Mom Bloggers: It’s Target’s Fault That My Kids Won’t Behave
Parenting is officially dead.
This weekend, Target announced that they were bringing their short-lived “tiny carts” experiment to an end after a barrage of complaints from irritated parents. The carts were introduced at 72 Target stores this month. Intended for children, the small-sized carts became the subject of intense social media hatred almost immediately.
From a CBS station in Minnesota:
Most notably, one mom and blogger penned a tirade against the carts online, which was shared hundreds of times by frustrated moms and dads who shop at Target.
“This tiny, red thing, with wheels and a really cute flag that makes it look innocent but it’s actually there (admit it) to warn everyone close that whatever is at the bottom of that flag is bringing DANGER AND PAIN AND STRIFE and that they should run in the opposite direction,” wrote Laura Rinas, creator of the blog laughing without limits and a self-described “full-time mama, wife, business owner, woman of God.”
Another mom blogger – This Grateful Mama – said: “Tiny carts for tiny people. So cute, yet SO terrible. My ankles do not thank you. Nor do my wallet and sanity. #makethemgoaway.”
Another woman on Twitter complained: “Cause shopping with kids wasn’t bad enough lets just give the kids little carts! Thanks a lot!”
No one accused the national retailer of forcing their children to use the carts, which is odd, because we can only assume that’s what Target did. What other explanation could make sense? Judging by these remarks, moms all over the country were utterly unable to prevent their children from:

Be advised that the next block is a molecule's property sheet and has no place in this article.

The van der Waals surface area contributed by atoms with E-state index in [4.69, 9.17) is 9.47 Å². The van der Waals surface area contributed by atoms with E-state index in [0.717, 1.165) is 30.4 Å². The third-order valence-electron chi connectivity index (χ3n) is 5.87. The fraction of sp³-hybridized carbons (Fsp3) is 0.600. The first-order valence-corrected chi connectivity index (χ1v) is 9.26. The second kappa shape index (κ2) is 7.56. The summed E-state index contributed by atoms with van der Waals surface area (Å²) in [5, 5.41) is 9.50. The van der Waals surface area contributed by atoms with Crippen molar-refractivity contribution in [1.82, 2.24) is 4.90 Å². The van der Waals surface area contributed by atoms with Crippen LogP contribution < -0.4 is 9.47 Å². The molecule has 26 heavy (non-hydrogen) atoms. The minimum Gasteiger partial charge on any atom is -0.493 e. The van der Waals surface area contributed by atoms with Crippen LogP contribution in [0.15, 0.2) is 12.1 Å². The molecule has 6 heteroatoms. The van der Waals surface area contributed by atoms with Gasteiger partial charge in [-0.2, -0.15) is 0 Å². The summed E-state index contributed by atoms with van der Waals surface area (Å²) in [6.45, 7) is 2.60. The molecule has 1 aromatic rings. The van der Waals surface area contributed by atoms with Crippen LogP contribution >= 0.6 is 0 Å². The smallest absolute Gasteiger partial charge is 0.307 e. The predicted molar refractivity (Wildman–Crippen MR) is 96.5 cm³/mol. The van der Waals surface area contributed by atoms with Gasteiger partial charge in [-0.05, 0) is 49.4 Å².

Buying things the moms didn’t want to buy
Running into them (repeatedly) with the carts
Making the trip take much longer
Using the carts in the first place
Granted, some of the blog posts were probably not intended to be entirely serious, but the backlash did indeed force Target to get rid of the carts.
These women will doubtlessly celebrate their triumph, but maybe instead of writing a post bragging about their influence, they should use the warm glow of victory to reflect on their own parenting skills. In other words, stop calling yourself a “mama” online and start actually being one. If a small red cart is all it takes to unravel your parental authority, you don’t have time for blogging.